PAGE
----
Animal law is the fastest growing legal discipline.
- Harvard Law School is launching a new clinic to train lawyers in animal law.
- They're one of the leading institutions in the animal protection movement.
- Increased public interest in animal rights has made this discipline expand rapidly.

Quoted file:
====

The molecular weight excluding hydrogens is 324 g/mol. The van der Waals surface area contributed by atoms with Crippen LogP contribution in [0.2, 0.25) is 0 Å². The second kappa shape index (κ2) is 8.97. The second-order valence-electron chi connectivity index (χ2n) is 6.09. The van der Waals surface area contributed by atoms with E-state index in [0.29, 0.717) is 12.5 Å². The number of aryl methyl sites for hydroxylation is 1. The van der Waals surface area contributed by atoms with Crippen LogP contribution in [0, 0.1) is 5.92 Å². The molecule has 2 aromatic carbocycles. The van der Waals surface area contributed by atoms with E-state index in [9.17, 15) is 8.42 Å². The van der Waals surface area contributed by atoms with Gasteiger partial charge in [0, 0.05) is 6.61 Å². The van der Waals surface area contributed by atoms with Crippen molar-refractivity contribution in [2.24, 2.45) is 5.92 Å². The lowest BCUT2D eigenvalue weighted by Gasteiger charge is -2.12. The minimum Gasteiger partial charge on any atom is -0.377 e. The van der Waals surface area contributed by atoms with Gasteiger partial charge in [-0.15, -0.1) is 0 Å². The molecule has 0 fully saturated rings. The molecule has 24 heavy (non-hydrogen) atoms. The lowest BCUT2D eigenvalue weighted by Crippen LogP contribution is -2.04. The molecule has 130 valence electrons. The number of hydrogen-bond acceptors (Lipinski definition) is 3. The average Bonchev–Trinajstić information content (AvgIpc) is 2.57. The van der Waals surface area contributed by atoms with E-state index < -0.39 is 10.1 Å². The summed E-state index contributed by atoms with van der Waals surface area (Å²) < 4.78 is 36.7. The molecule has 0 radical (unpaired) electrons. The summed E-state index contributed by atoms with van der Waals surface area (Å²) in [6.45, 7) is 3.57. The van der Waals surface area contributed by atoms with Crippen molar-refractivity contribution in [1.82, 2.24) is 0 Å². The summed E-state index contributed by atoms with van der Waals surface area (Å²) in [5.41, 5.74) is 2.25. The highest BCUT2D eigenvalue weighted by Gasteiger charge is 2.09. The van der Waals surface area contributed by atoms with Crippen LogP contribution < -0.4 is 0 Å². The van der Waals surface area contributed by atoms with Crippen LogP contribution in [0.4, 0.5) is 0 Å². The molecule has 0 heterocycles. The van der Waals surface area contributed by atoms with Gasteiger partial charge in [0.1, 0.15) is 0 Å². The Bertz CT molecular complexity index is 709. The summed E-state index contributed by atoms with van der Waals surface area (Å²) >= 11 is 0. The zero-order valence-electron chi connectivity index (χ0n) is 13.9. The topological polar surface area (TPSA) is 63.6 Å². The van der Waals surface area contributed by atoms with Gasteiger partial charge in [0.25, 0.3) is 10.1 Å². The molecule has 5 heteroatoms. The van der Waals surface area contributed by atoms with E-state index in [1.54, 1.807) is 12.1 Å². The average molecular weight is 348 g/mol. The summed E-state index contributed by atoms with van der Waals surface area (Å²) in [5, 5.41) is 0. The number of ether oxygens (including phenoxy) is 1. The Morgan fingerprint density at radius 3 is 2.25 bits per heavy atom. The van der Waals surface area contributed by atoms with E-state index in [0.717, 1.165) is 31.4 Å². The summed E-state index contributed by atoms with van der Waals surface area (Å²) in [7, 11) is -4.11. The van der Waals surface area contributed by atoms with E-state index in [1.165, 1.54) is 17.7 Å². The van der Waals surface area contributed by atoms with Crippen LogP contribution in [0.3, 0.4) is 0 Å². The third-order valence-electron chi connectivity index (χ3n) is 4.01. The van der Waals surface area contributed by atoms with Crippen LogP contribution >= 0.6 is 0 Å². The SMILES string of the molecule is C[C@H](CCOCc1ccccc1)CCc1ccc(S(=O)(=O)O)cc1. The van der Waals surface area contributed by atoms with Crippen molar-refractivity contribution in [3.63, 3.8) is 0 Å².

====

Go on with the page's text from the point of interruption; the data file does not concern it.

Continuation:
Harvard’s Animal Law & Policy Clinic<p>The new clinic has a great experienced team leading the Animal Law & Policy Program. On the subject of leading the clinic, Faculty Director Professor Kristen Stilt, stated:</p><p style="margin-left: 20px;">"The Animal Law & Policy Clinic at HLS will train and prepare our graduates to embark on careers in the animal protection field, produce impactful litigation and policy analysis to benefit the animal protection movement, and provide an internationally renowned platform for educating the broader public about the many pressing issues involving animal law and policy."</p><p>The clinic will also be led by Visiting Assistant Clinical Professor Katherine Meyer and Clinical Instructor Nicole Negowetti, with recent HLS graduate Kate Barnekow returning as the first clinical fellow, and finally Sarah Pickering as the team's communications manager.</p><p>HLS Dean John F. Manning remarked about the importance of giving students real world experience in the field. He is ecstatic to have such a professional and experienced team in charge.</p><p>Meyer has an extensive background in animal protection litigation, having founded an animal public interest law firm 26 years ago — she's been ahead of the curve for quite some time. </p><p>"This is truly thrilling news for our law students and for the entire law school community. Katherine Meyer's contributions as a public interest lawyer and animal welfare advocate in Washington D.C. are legendary," said Richard Lazarus, an environmental law professor at HLS.</p><p>Negowetti as well is considered a food systems policy expert. She's spent her career teaching and advocating on the impact of industrial livestock on animal welfare.</p><p>"The clinic will provide outstanding training for a new generation of advocates as we identify and pursue high-impact legal strategies to achieve a resilient, healthy, and just food system — for the benefit of human and non-human animals alike," <a href="https://today.law.harvard.edu/animal-law-and-policy-clinic-launches-at-harvard-law-school/" target="_blank" rel="noopener noreferrer">Negowetti told </a><em rel="noopener noreferrer"><a href="https://today.law.harvard.edu/animal-law-and-policy-clinic-launches-at-harvard-law-school/" rel="noopener noreferrer">Harvard Law Today</a></em>. </p><p>With experience related to "plant-based and cell-based meat regulation," Negowetti has a unique background that is in line with growing trends in the public. </p><p>Overall, the Animal Law & Policy Program is inheriting a rich tradition of Harvard Law expertise that has the chance to make some real changes in animal welfare policies.</p>